Yep, the shit just became real. I just need to find Rach some Karaoke and all will be sweet as pie ;)

In any case, I look forward to hooking up in June with the friends I've made online that I've yet to meet face to face.


Review - Adventure Fantasy Game - Part the Second - Tasks and The Old One



I should be tackling Task Rankings and such and breaking it down into my own words for the 2nd part of the Adventure Fantasy Game review, but I really can't explain it better than the rules themselves do:
Practice makes perfect. A character can become an EXPERT in a Task by spelling out the word EXPERT next to it. This means that the character gains a permanent +1 on all 5MORE checks for that particular Task. 
Practice must be meaningful: doing the same action over and over again, like picking the same lock, does not provide additional letters unless in novel and stressful circumstances. For example, picking a lock while being shot at by the city night watch. The Referee is encouraged to put a limit on how often EXPERT letters are gained; a letter per encounter or scene is a safe limit. Beyond EXPERT, further bonuses may not be gained in this manner for a particular Task, except by achieving the proficiency of a MASTER. 
Once a character has become EXPERT in six Tasks, he or she can claim the title of MASTER and add "Master" before their name. At that time, the player shall select one, and only one Task the character is already EXPERT in and shall receive a further bonus of +1 on all 5MORE rolls in that Task. The word "EXPERT" next to the Task will be erased, to be substituted by the word "MASTER". 
For example, it is possible for an EXPERT Climber (who is also an EXPERT in five other Tasks) to choose to become a MASTER in Climbing for a +2 bonus. If the MASTER Climber has a high PHY, the total bonus of Climbing rolls will be +3.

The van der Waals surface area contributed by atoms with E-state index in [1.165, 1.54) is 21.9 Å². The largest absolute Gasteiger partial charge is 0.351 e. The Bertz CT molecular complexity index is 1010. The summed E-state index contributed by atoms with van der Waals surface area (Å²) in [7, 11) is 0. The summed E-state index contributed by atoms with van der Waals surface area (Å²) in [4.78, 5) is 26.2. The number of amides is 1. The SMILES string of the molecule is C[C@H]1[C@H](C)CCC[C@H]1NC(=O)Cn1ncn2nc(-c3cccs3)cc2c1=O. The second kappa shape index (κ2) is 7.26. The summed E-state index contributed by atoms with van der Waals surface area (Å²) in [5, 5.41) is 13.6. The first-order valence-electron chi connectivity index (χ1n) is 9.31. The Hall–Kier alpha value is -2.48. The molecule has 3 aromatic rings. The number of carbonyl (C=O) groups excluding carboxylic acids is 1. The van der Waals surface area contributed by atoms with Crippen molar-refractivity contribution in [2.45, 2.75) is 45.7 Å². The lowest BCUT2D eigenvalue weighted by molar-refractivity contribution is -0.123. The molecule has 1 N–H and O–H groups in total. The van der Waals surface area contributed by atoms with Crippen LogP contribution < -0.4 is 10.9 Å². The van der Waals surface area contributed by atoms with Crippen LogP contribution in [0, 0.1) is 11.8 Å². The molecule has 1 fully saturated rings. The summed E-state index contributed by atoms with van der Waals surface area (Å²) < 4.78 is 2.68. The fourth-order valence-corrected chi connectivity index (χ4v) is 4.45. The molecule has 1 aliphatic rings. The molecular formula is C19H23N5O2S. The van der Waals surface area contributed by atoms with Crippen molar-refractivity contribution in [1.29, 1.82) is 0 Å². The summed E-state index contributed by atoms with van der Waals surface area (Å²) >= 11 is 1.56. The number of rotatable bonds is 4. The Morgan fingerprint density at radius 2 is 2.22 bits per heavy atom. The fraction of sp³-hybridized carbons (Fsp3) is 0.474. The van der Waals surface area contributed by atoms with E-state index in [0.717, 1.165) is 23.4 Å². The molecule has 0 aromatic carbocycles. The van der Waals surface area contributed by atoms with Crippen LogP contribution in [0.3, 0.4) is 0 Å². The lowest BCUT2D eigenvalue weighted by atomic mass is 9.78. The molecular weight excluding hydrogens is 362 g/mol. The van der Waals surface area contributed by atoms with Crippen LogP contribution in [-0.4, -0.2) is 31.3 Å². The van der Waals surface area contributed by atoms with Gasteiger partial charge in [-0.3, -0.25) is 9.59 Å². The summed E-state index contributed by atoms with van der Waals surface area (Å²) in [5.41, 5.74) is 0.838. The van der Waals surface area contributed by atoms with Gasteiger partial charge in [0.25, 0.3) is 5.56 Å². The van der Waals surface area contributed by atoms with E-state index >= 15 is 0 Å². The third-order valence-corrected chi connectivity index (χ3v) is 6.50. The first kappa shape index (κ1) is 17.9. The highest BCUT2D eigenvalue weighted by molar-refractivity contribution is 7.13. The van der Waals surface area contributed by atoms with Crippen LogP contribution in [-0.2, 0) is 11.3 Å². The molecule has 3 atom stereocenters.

Basically, you get better by doing, in much the same was RuneQuest (at least in 2nd and 3rd editions handled it). Want to get better at picking locks? Pick some locks WHEN IT MATTERS. Working on a practice lock in your room doesn't have the same potential.

Now, on to Divinity. In the Adventure Fantasy Game, worship makes a difference. The powers that be, whether that is a god, demon, spirit or the like are powerful and spiteful. You want them on your side. There is a lot of open ground here, as AFG "does not provide hard and fast rules to simulate this interaction" between the divine and the mortals looking for their help, blessing, intersession and the like. It does, however, provide the GM and his players with an ample sample of divine beings and the type of people that worship them - their cults, if you will (again making me think a bit of RuneQuest)

Here's a piece from the section on Cthulhu (any fantasy game that includes Cthulhu in it's mythos is starting off strong in my book ;)